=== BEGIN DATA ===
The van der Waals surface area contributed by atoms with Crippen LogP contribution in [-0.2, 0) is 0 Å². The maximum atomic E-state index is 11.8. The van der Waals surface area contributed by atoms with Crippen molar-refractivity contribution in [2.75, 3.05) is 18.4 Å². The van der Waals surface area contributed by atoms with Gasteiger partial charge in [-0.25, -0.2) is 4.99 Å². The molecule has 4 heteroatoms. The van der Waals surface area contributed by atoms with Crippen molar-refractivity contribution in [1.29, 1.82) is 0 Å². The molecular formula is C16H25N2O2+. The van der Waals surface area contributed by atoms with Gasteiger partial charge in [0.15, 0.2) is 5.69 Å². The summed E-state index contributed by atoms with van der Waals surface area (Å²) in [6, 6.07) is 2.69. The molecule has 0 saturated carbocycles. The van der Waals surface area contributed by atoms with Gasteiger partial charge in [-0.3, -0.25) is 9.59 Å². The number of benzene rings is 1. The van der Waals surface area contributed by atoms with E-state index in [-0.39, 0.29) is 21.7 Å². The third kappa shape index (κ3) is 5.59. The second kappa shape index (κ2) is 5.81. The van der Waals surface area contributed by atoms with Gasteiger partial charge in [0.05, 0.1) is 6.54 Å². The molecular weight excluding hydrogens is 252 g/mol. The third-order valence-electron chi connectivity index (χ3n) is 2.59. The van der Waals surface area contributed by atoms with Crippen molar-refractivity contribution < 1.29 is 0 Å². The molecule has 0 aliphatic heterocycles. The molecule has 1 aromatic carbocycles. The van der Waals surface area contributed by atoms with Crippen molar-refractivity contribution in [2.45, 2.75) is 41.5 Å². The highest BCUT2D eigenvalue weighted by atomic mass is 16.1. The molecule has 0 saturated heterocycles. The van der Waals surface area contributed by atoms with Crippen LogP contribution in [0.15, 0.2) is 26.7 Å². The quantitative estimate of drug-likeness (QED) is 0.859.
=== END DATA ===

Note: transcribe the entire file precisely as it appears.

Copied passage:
The van der Waals surface area contributed by atoms with Crippen LogP contribution in [-0.2, 0) is 0 Å². The maximum atomic E-state index is 11.8. The van der Waals surface area contributed by atoms with Crippen molar-refractivity contribution in [2.75, 3.05) is 18.4 Å². The van der Waals surface area contributed by atoms with Gasteiger partial charge in [-0.25, -0.2) is 4.99 Å². The molecule has 4 heteroatoms. The van der Waals surface area contributed by atoms with Crippen molar-refractivity contribution in [1.29, 1.82) is 0 Å². The molecular formula is C16H25N2O2+. The van der Waals surface area contributed by atoms with Gasteiger partial charge in [0.15, 0.2) is 5.69 Å². The summed E-state index contributed by atoms with van der Waals surface area (Å²) in [6, 6.07) is 2.69. The molecule has 0 saturated carbocycles. The van der Waals surface area contributed by atoms with Gasteiger partial charge in [-0.3, -0.25) is 9.59 Å². The number of benzene rings is 1. The van der Waals surface area contributed by atoms with E-state index in [-0.39, 0.29) is 21.7 Å². The third kappa shape index (κ3) is 5.59. The second kappa shape index (κ2) is 5.81. The van der Waals surface area contributed by atoms with Gasteiger partial charge in [0.05, 0.1) is 6.54 Å². The molecular weight excluding hydrogens is 252 g/mol. The third-order valence-electron chi connectivity index (χ3n) is 2.59. The van der Waals surface area contributed by atoms with Crippen molar-refractivity contribution < 1.29 is 0 Å². The molecule has 0 aliphatic heterocycles. The molecule has 1 aromatic carbocycles. The van der Waals surface area contributed by atoms with Crippen molar-refractivity contribution in [2.45, 2.75) is 41.5 Å². The highest BCUT2D eigenvalue weighted by atomic mass is 16.1. The molecule has 0 saturated heterocycles. The van der Waals surface area contributed by atoms with Crippen LogP contribution in [0.15, 0.2) is 26.7 Å². The quantitative estimate of drug-likeness (QED) is 0.859.